The U.S. has had very little margin for error in the Copa America Centenario. Because after losing their first game to Colombia, the Americans had to win their next two to assure themselves a spot in the one-and-done knockout rounds.
They did just that, finishing atop their four-team group in the process. And defender Geoff Cameron says that experience has prepared the team for the pressures that lay ahead, beginning with Thursday’s quarterfinal with Ecuador at CenturyLink Field.
“It really hasn’t changed for us,” he said before training Tuesday morning in rainy Seattle. “It’s been a knockout [round] since the second game. So our mentality’s the same.
“We’re in the quarterfinals now and we have a chance to make a run. We believe in each other. We feel like something special is happening here.”
A win Thursday would certainly qualify as something special because with the exception of the CONCACAF Gold Cup, the U.S. has won a quarterfinal game in a major international competition just once, in the 1995 Copa America.
“It’s the same situation,” said Clint Dempsey, who has scored or assisted on four of the five U.S. goals in the Centenario. “Do or die. You lose, you go home.
“And we’re looking to go far in this tournament.”
That will get increasingly harder for the U.S. because if it gets past 13th-ranked Ecuador, a team it beat in a friendly just three weeks ago, the likely semifinal opponents will be Lionel Messi and No. 1 Argentina. Messi and Co. beat Bolivia on Tuesday, becoming the only team to exit group play with a perfect record. As a result, they will be heavily favored to beat Venezuela in the quarterfinals.
Ironically the U.S. may have had an easier route to the Copa final if it hadn’t won its group. Finishing first lifted it into the top half of the bracket, costing the Americans a training day, forcing them to fly from Philadelphia to Seattle and earning them a matchup with a top-15 team in the quarterfinals. Win that and the reward is Argentina.
If the U.S. had finished second, it would have stayed on the East Coast to play Peru (FIFA rank: 48) with Mexico looming as the likely semifinal foe. But then few things have gone to form in this tournament, the first Copa America to be played on U.S. soil.
The group stage saw a World Cup semifinalist, a World Cup quarterfinalist and the world’s ninth-ranked team eliminated, with Brazil, Costa Rica and Uruguay all being sent home. Brazil, which lost its final game to Peru on a disputed goal, also sent its coach home, firing Dunga after failing to advance out of group play for the first time since 1987.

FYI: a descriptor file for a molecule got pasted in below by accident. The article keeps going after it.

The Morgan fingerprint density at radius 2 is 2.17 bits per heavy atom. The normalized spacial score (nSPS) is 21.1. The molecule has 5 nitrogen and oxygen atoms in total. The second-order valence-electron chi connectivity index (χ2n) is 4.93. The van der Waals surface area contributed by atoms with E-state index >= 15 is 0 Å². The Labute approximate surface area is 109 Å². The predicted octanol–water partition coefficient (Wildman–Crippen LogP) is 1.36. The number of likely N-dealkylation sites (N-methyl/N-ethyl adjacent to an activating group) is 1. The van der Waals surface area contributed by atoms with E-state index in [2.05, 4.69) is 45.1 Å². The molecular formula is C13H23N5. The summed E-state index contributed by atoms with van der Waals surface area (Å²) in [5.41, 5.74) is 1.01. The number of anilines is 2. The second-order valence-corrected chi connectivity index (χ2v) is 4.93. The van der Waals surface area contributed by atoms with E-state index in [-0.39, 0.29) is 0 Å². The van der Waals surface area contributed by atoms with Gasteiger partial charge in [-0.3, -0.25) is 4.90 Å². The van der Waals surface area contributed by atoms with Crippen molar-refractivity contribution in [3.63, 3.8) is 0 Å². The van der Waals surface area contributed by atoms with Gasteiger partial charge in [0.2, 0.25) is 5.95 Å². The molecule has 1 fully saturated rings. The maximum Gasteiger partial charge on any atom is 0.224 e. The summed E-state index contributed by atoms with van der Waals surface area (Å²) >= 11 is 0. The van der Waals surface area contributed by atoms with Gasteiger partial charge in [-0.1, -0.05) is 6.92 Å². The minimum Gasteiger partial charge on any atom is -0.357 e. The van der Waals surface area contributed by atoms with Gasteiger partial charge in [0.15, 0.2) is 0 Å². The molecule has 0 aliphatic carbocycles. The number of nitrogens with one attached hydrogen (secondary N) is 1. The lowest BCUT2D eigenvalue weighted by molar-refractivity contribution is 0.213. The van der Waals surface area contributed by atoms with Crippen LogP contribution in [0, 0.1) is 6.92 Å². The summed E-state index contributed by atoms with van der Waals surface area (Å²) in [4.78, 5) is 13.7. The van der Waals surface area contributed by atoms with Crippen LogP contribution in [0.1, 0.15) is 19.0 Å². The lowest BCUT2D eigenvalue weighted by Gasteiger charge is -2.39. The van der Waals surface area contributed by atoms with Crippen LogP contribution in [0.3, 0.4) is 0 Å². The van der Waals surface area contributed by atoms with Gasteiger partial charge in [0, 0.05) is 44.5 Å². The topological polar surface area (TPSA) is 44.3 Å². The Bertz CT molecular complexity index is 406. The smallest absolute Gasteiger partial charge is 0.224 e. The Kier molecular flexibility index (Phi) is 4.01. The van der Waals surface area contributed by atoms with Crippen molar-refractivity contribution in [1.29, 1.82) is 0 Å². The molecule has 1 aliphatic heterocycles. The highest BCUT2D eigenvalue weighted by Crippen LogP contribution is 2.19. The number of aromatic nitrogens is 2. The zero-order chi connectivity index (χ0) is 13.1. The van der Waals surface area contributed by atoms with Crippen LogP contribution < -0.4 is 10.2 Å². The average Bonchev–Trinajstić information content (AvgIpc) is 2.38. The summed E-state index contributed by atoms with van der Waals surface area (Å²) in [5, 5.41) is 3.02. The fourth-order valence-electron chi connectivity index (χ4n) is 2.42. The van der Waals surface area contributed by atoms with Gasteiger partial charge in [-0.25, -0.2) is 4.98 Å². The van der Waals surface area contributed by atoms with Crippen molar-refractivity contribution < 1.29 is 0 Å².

Meanwhile lightly regarded Venezuela shut out both Uruguay, which played all three of its games without injured striker Luis Suarez, and Jamaica and was 10 minutes away from blanking Mexico before settling for a draw. That sends Venezuela, the only winless team in CONMEBOL World Cup qualifying, on to the Copa quarterfinals unbeaten.
“You’ve seen teams beat other teams that you’re shocked at,” Cameron said. “Every team has good players.”
But aside from Argentina none of those teams are hotter than the U.S., which goes into the next round riding consecutive shutouts. After giving up goals on a corner kick and a penalty kick in the first half of the tournament opener, goalkeeper Brad Guzan has been perfect, putting together a streak of 228 consecutive scoreless minutes.
And with Copa rules changing for the next two rounds, sending ties directly to penalty kicks after 90 minutes, a hot keeper becomes even more important.
Dempsey said the new rules will change the way teams approach the game, with some playing conservatively in the hopes of going to penalties while others will push harder for goals to avoid that.
U.S. Coach Juergen Klinsmann says that won’t determine his team’s fate, though.
“A tournament is decided by the chemistry of a group, not necessarily by the best team,” said Klinsmann, a World Cup winner with Germany. “It’s how a group kind of grows together, how they support each other. How they sense problems, how they solve problems.
“It’s the group that makes the difference. And that is what’s happen[ing] right now.”